“The Wren (The King)”


A tale of the hunting of the wren on Saint Stephen's Day. Boys go out, hunt the wren, and bring it home for a reward: "The wren, the wren, the king of all birds / St. Stephen's Day was caught in the forest / Although he be little, his honor is great..."


The English legend that the wren is the king of birds has a parallel in German. A tale from the Brothers Grimm explains that, when the birds decided they needed a king, they decided to hold a contest to find the king. First they said that the bird that could fly highest would be king. The eagle would have flown highest, but the wren rode on its back and so managed to climb higher still. Then the birds decided to try a digging contest. The wren slipped down a convenient mouse hole, and won that round also. So the wren became the king.

There is a similar Danish legend.

The German name of the wren, in fact, is zaunkonig, fence-king.

It's possible that the custom goes back to the Greeks; the Greek word BASILISKOS, "little king," is listed in Liddell & Scott as meaning, among other things, the golden-crested wren -- but they cite only one instance; the usual meaning of the word is "royal" or "official" (so, e.g., in the New Testament).

The identical equation seems to occur in Latin: "regulus" means "petty king" (compare rex, king), but the word is also used of the wren.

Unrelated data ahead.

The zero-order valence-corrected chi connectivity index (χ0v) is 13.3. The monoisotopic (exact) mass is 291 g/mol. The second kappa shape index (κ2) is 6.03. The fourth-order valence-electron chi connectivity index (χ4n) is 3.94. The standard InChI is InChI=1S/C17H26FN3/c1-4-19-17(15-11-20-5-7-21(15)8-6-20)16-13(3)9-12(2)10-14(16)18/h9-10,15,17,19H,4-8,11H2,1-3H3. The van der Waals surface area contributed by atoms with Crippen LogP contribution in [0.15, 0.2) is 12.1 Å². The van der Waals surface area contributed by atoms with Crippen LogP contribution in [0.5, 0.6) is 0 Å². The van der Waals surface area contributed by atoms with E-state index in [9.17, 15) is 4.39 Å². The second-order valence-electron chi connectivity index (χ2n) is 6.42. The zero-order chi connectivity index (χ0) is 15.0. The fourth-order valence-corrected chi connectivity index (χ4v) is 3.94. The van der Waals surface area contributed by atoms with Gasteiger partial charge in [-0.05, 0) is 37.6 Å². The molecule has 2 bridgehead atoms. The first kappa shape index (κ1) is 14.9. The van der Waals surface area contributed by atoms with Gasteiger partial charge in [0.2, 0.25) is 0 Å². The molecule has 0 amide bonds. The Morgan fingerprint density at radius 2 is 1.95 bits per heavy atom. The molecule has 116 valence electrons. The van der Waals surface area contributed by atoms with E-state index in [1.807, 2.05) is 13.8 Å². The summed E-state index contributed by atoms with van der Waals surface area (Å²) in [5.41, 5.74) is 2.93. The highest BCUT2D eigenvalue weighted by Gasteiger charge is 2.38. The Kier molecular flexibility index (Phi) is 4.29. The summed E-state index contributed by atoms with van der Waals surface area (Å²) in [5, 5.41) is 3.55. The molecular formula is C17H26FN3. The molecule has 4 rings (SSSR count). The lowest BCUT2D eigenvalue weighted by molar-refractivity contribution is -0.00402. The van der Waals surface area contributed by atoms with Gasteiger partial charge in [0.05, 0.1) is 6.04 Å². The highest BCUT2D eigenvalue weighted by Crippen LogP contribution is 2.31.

In many parts of the British Isles, it became the custom to capture a wren on St. Stephen's Day (December 26) and parade it about (perhaps while asking for alms).

Explanations of this custom vary. Kennedy quotes an account in which a wren's song aroused a sleeping sentry and saved English and Manx soldiers from an attack in Ireland. Garnett and Gosse, in _English Literature: An Illustrated Record_, i., p. 298, claim that the "report of Brian Boru's great victory over the Danes on St. Stephen's Day survives in Ireland in a carol about a wren." (Uh-huh.)

Vallancey claims that the wren was used in augury by the Druids, and so Christian missionaries hunted it to prevent this use. Flanders and Olney also date it back to druidism.

Another story says that it will precede a future hero (e.g. King Arthur). Frazer compares the whole business to various coronation quests and hunts for sacred animals. Greenway offers perhaps the greatest stretch of all, considering the wren to represent the "indomitable peasant." - RBW

Cross references


  1. Flanders/Olney, pp. 58-59, "The Wran" (1 text, 1 tune)
  3. Roud #4683
  4. BI, FO059


Author: unknown
Earliest date: 1940 (Flanders/Olney)
Keywords: carol hunting wren
Found in: US(NE)